Monday, October 23, 2017

Twin Peaks: The Return (2017)

There's enough to like about the unusual Twin Peaks redux to keep most fans going, probably, through the 18 one-hour episodes of David Lynch's intuitive crackpottery and never-ending freak show of the human unconscious. But there could also well be enough of those Lost Highway and Inland Empire dead ends to chase them away too. I wouldn't want to bet how many are actually making it all the way through The Return without bailing. For those who bailed, yeah, it only gets more inexplicable, but you missed Sheryl Lee. I know—at a certain point the mystery is why you care anymore about the mystery (inside the enigma wrapped in the riddle coiled around the conundrum all lathered up in ambiguous confusion). A certain exhaustion with mystery might be the very point and wouldn't that be fine.

I went all the way anyway and thought it was worth it. Not least because, with some 17-odd hours to spend, director David Lynch and his Twin Peaks writing partner Mark Frost found all kinds of surprising ways to be generous. Every cast member who made it back gets at least one genuinely nice scene, with the possible exception of Lucy Brennan, who is only annoying, and that's not Kimmy Robertson's fault. Even Lucy's now-husband Andy (Harry Goaz with a Jack Nance hairstyle) has one or two amazing scenes. (Did they marry on the show? I can't remember.) Lynch and Frost have sly fun with the legal cannabis now available in Twin Peaks, of course. Cherry pie and coffee make significant appearances, as they should. Laura Dern and Naomi Watts do their things, and are amazing as usual. And some of the most stunning establishing shots of cityscapes I have ever seen are casually tossed in there too—no kidding. Las Vegas and New York especially.

It's Kyle MacLachlan who makes the whole thing work, as much as it does, more than ever. Or it's easier to see how Dale Cooper is the one holding it together, from even the earliest scenes of the original TV series ("Sheriff, what kind of fantastic trees have you got growing around here?"). He gets the starring credit here and deserves it. He tears apart and puts back together the Dale Cooper role in a few different (albeit mystical) ways. David Lynch gets relatively more screen time than he's ever given himself, even in Fire Walk With Me, which I think is significant of the level of his involvement. He also directs every episode. For better or worse (you be the judge), there's also ample time to elaborate a woozy metaphysics based on overdetermined Native American arcana, nighttime dream signals, and midcentury fashions. The story at those points often feels too much like an episode of The X-Files, which in its own way perhaps owed its existence in the first place to the Twin Peaks original. The original series aired on CBS, by the way—somehow I remembered it as ABC. In the end, now, as I ponder the mass of clues set before me, I tentatively settle on things like extra-dimensionality to explain it. Or, a familiar fallback, no explanation at all, the implication being that no explanations are possible ever, for anything.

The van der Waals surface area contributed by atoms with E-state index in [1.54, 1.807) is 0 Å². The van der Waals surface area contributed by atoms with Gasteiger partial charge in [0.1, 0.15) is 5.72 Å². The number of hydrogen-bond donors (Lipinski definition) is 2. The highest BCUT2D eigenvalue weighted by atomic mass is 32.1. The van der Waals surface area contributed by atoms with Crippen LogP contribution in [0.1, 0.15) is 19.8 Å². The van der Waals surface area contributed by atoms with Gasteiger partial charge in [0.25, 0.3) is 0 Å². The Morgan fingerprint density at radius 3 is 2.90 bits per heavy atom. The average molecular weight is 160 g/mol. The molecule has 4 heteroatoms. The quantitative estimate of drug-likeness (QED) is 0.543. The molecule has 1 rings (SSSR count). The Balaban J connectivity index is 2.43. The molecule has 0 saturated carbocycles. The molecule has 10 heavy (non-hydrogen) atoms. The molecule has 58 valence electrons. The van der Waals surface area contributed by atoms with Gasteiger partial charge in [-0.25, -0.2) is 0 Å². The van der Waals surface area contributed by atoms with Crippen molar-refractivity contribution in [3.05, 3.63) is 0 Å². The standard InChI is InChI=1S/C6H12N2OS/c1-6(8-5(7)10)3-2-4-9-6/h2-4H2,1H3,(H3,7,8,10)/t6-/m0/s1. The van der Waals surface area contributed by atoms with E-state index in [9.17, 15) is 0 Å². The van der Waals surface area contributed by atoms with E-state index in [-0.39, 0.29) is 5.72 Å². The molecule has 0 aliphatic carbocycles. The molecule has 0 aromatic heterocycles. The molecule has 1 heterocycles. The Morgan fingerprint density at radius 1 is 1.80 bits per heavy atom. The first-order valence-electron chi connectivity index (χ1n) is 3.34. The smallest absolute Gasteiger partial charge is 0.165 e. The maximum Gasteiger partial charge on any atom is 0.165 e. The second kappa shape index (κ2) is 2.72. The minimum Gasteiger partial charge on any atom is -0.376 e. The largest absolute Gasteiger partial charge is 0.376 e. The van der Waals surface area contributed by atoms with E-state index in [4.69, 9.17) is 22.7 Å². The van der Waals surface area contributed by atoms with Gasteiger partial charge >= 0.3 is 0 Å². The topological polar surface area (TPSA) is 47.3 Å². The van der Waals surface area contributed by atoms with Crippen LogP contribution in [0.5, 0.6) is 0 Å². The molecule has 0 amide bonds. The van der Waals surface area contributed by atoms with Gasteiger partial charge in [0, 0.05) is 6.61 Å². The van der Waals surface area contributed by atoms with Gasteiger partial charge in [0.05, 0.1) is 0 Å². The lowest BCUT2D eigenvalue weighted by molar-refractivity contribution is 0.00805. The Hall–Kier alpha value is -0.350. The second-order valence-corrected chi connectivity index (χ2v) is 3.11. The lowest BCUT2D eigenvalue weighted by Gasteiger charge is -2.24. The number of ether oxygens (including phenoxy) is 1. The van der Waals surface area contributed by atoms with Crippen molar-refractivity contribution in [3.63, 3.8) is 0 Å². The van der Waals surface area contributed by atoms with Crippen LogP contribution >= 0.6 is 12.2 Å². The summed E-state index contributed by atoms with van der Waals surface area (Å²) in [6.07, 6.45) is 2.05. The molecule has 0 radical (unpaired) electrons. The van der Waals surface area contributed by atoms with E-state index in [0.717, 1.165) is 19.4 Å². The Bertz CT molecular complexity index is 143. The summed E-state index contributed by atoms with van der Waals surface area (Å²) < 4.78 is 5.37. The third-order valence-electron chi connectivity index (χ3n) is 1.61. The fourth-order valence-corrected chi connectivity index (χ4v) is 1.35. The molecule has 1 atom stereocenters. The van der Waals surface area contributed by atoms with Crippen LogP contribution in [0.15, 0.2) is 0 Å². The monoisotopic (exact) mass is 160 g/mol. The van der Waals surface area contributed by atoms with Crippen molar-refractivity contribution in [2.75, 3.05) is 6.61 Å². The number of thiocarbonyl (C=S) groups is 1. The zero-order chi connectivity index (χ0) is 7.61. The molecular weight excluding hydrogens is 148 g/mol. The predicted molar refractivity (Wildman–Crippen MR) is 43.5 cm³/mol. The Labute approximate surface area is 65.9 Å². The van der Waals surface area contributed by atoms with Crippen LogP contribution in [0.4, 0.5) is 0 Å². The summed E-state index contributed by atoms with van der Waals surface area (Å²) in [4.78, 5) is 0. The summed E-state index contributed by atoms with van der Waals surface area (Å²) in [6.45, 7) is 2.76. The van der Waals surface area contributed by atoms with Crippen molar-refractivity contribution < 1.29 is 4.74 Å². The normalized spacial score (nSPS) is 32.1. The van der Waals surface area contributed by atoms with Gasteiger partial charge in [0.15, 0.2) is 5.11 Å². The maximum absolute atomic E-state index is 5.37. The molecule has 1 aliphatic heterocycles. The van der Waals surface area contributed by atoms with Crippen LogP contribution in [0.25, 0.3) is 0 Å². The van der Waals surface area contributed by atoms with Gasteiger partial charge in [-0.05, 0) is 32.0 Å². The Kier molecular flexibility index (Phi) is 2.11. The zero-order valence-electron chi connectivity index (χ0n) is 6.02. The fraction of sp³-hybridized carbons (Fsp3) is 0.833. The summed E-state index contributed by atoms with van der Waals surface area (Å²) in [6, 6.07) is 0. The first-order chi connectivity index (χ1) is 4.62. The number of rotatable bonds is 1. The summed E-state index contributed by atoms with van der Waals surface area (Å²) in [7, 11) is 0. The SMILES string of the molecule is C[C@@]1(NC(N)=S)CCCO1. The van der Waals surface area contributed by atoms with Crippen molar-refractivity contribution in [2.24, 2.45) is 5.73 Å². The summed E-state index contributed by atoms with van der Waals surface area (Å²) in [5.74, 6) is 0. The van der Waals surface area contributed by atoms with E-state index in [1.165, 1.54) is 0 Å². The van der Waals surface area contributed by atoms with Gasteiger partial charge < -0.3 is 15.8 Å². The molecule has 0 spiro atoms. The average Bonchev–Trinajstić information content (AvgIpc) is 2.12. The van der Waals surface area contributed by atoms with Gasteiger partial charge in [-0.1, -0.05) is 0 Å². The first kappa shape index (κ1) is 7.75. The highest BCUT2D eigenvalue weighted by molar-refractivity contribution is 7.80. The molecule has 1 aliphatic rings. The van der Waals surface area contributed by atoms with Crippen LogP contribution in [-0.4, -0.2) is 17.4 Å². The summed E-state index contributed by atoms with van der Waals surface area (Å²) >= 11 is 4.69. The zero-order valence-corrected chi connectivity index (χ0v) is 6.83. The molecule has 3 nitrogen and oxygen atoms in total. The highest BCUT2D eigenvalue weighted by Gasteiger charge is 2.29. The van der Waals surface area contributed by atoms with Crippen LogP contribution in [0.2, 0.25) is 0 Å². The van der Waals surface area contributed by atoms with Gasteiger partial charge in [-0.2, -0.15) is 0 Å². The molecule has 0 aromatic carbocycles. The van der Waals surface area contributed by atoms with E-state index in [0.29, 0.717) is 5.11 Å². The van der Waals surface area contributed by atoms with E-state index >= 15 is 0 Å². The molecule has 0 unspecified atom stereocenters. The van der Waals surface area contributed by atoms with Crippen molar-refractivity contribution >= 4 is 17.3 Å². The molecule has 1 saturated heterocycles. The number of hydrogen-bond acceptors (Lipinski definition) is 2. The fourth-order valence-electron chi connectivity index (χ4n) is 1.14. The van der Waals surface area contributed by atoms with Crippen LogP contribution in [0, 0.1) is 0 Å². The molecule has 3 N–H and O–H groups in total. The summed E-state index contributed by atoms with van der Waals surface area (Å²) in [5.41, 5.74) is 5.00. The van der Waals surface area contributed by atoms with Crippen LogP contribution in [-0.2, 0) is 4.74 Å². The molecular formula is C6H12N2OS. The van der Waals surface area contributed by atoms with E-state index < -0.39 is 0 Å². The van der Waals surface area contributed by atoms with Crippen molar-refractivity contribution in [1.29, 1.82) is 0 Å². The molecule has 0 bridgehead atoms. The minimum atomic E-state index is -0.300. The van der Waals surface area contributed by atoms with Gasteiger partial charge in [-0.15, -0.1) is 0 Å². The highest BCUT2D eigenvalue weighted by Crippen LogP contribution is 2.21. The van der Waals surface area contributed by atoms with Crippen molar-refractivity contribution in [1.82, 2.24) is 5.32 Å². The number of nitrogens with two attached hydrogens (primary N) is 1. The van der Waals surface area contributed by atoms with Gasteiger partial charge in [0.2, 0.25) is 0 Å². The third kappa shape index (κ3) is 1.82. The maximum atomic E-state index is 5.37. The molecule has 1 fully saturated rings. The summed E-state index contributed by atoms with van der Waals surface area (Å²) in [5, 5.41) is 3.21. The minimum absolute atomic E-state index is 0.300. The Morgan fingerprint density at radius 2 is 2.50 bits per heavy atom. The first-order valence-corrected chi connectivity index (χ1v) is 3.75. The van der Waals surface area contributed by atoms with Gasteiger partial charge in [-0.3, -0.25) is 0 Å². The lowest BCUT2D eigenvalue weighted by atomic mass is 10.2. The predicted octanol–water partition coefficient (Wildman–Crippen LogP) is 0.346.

I don't want to explain it anyway. If its fantastical details are maybe too literal for my taste (I still haven't brought myself to see what the internet has to say about it), at the same time, as so often, they are also generally way too obscure. But it's better than Inland Empire. Chronologically, in an exercise I'm not yet prepared to execute, but can foresee doing one day, the whole thing starts with the 1992 movie Twin Peaks: Fire Walk With Me, then proceeds to both seasons of the original series, and then finally to this recent Showtime production. Don't wait another 25 years!


  1. The original definitely aired on ABC.

  2. Yup, you're right, I'm wrong again. Not even sure now what my source was for CBS. Should have just stuck with my original impulse. Thanks for the correction and for reading.

  3. Actually, at least for the time being, I think I'm bailing after four episodes. I'm too impatient right now for the slow pace. Thinkin' I might try the first season of Stranger Things. Ads for the new season remind me of Super 8, Spielberg, etc.